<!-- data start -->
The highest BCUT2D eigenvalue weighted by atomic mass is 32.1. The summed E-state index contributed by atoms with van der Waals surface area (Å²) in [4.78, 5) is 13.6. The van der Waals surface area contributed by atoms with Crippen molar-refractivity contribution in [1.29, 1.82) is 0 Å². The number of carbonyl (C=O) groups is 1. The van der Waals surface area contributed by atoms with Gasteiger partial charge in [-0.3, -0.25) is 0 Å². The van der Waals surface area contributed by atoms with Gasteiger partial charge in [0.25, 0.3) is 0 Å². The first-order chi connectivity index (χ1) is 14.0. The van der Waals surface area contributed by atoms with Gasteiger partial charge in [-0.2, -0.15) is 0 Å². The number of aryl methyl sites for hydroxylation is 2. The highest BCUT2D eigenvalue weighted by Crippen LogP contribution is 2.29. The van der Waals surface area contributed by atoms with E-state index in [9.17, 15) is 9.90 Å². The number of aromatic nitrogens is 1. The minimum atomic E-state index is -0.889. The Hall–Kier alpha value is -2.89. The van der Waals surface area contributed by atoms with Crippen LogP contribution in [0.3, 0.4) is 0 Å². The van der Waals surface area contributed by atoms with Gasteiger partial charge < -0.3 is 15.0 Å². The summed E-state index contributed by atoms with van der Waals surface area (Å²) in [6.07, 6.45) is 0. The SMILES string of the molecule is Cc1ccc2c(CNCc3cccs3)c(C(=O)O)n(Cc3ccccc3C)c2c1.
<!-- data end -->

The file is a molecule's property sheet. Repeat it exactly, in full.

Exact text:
The highest BCUT2D eigenvalue weighted by atomic mass is 32.1. The summed E-state index contributed by atoms with van der Waals surface area (Å²) in [4.78, 5) is 13.6. The van der Waals surface area contributed by atoms with Crippen molar-refractivity contribution in [1.29, 1.82) is 0 Å². The number of carbonyl (C=O) groups is 1. The van der Waals surface area contributed by atoms with Gasteiger partial charge in [-0.3, -0.25) is 0 Å². The van der Waals surface area contributed by atoms with Gasteiger partial charge in [0.25, 0.3) is 0 Å². The first-order chi connectivity index (χ1) is 14.0. The van der Waals surface area contributed by atoms with Gasteiger partial charge in [-0.2, -0.15) is 0 Å². The number of aryl methyl sites for hydroxylation is 2. The highest BCUT2D eigenvalue weighted by Crippen LogP contribution is 2.29. The van der Waals surface area contributed by atoms with E-state index in [9.17, 15) is 9.90 Å². The number of aromatic nitrogens is 1. The minimum atomic E-state index is -0.889. The Hall–Kier alpha value is -2.89. The van der Waals surface area contributed by atoms with Crippen LogP contribution in [0.3, 0.4) is 0 Å². The van der Waals surface area contributed by atoms with Gasteiger partial charge < -0.3 is 15.0 Å². The summed E-state index contributed by atoms with van der Waals surface area (Å²) in [6.07, 6.45) is 0. The SMILES string of the molecule is Cc1ccc2c(CNCc3cccs3)c(C(=O)O)n(Cc3ccccc3C)c2c1.